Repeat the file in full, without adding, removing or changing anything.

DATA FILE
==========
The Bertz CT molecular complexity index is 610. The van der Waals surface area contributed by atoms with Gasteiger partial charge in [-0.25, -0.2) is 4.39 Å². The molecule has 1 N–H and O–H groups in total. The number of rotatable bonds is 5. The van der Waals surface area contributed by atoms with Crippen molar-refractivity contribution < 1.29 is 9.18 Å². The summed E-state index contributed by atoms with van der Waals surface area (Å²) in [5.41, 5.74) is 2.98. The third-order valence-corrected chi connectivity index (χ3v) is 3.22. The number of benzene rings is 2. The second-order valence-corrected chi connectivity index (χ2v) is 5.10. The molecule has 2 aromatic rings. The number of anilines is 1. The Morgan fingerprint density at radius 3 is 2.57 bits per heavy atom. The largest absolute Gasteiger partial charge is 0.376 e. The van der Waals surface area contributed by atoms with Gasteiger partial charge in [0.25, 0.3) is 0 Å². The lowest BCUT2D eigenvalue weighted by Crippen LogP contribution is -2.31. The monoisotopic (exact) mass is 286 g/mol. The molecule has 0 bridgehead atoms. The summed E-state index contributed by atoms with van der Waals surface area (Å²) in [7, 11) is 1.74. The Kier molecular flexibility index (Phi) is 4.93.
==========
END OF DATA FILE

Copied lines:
The Bertz CT molecular complexity index is 610. The van der Waals surface area contributed by atoms with Gasteiger partial charge in [-0.25, -0.2) is 4.39 Å². The molecule has 1 N–H and O–H groups in total. The number of rotatable bonds is 5. The van der Waals surface area contributed by atoms with Crippen molar-refractivity contribution < 1.29 is 9.18 Å². The summed E-state index contributed by atoms with van der Waals surface area (Å²) in [5.41, 5.74) is 2.98. The third-order valence-corrected chi connectivity index (χ3v) is 3.22. The number of benzene rings is 2. The second-order valence-corrected chi connectivity index (χ2v) is 5.10. The molecule has 2 aromatic rings. The number of anilines is 1. The Morgan fingerprint density at radius 3 is 2.57 bits per heavy atom. The largest absolute Gasteiger partial charge is 0.376 e. The van der Waals surface area contributed by atoms with Gasteiger partial charge in [0.25, 0.3) is 0 Å². The lowest BCUT2D eigenvalue weighted by Crippen LogP contribution is -2.31. The monoisotopic (exact) mass is 286 g/mol. The molecule has 0 bridgehead atoms. The summed E-state index contributed by atoms with van der Waals surface area (Å²) in [7, 11) is 1.74. The Kier molecular flexibility index (Phi) is 4.93.